• Unmet demand for afterschool programs is soaring. Demand has grown 60% since 2004, from 15.3 million children (30% of non-participants) waiting to get into a program in 2004 to 18.4 million children (38%) in 2009 to 19.4 million children (41%) in 2014 to 24.6 million children (50%) in 2020.
  • Cost and access are barriers to participation, and inequities persist. Sixty-one percent of low-income parents report that cost is a barrier to enrolling their child in an afterschool program. Access (lack of a safe way for their child to get to and come back from a program) is a barrier for 58%. Both are significant increases from 2014.
  • Just 7.8 million children are enrolled in an afterschool program today, down from a high of 10.2 million children in 2014. The inequities in terms of which students are accessing programs are stark. The number of children from low-income households participating in afterschool fell from 4.6 million in 2014 to 2.7 million in 2020, while the number of higher-income children in afterschool fell by just under 450,000 over the same period.
  • The number of elementary school students on their own after school rose slightly to more than 850,000, an increase of almost 38,000 since 2014, while the number of unsupervised middle and high school students dropped from 2014 to 2020.
  • Eighty-seven percent of parents favor public funding for programs that provide afterschool opportunities to students in communities that have few opportunities for children and youth. Support crosses demographic and political divides, with 91% of parents who identify as Democratic, 87% of those who identify as Independent, and 85% of parents who identify as Republican in favor of public funding.

“During the pandemic, in Georgia and around the country, afterschool programs have been stepping up to meet the growing needs of students and families, even as programs face higher costs, dwindling budgets, and uncertain futures themselves,” Grant added. “Nationally, nearly half of afterschool programs that are serving students in person, and are located in school districts that are operating virtually, have wait lists. We must do better. Publicly funded afterschool programs have been a lifeline for low-income children. We need to bring more federal, state, local, business and philanthropic support to meeting the needs of students and their families after school.”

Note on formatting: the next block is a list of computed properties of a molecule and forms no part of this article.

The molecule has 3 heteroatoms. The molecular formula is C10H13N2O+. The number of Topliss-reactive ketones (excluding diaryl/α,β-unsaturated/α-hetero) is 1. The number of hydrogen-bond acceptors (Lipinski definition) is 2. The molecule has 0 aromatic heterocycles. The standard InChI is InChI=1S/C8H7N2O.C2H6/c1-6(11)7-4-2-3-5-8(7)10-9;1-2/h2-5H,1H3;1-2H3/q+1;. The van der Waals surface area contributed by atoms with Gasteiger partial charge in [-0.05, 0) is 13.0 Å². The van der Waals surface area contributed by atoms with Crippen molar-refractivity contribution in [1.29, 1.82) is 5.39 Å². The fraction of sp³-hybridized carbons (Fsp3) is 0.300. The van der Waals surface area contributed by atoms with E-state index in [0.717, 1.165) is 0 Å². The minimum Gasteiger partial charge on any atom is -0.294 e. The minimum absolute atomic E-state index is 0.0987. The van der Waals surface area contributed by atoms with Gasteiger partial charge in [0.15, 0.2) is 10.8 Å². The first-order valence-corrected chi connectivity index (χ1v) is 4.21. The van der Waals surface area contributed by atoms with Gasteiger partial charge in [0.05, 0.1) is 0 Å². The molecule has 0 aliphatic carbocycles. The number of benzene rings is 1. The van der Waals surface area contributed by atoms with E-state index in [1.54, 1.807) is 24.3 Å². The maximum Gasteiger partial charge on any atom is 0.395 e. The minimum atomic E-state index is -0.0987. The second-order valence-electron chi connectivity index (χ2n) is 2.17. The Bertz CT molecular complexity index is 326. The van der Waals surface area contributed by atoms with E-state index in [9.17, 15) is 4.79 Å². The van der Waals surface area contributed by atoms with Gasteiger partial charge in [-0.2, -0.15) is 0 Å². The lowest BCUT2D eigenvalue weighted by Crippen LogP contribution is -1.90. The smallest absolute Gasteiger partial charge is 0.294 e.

The national and Georgia America After 3PM 2020 reports, and accompanying data, are available at

On December 16, the Afterschool Alliance will release further data from the survey, specific to Atlanta.

Findings from America After 3PM 2020 are based on a nationally representative survey of randomly selected adults who live in the United States and are the parent or guardian of a school-age child who lives in their household. A total of 31,055 households were surveyed in English or Spanish, and a subset of households (14,391 respondents) answered follow-up questions regarding afterschool experiences or barriers to participation in afterschool, as well as perceptions of afterschool programs. Data from interviews are weighted on race and income within states and by state population. The overall margin of error for child-level and household-level data is +/- < 1 percent. The survey included at least 200 interviews in every state and the District of Columbia. Data were collected between January 27 and March 17, 2020, by Edge Research.

The October 2020 survey of parents was conducted by Edge Research and is a nationally representative online survey fielded October 12-29, 2020, of 1,202 parents of school-aged children.

America After 3PM 2020 is made possible with support from the New York Life Foundation, Overdeck Family Foundation, The Wallace Foundation, the S.D. Bechtel, Jr. Foundation, Altria Group, the Walton Family Foundation, and the Charles Stewart Mott Foundation.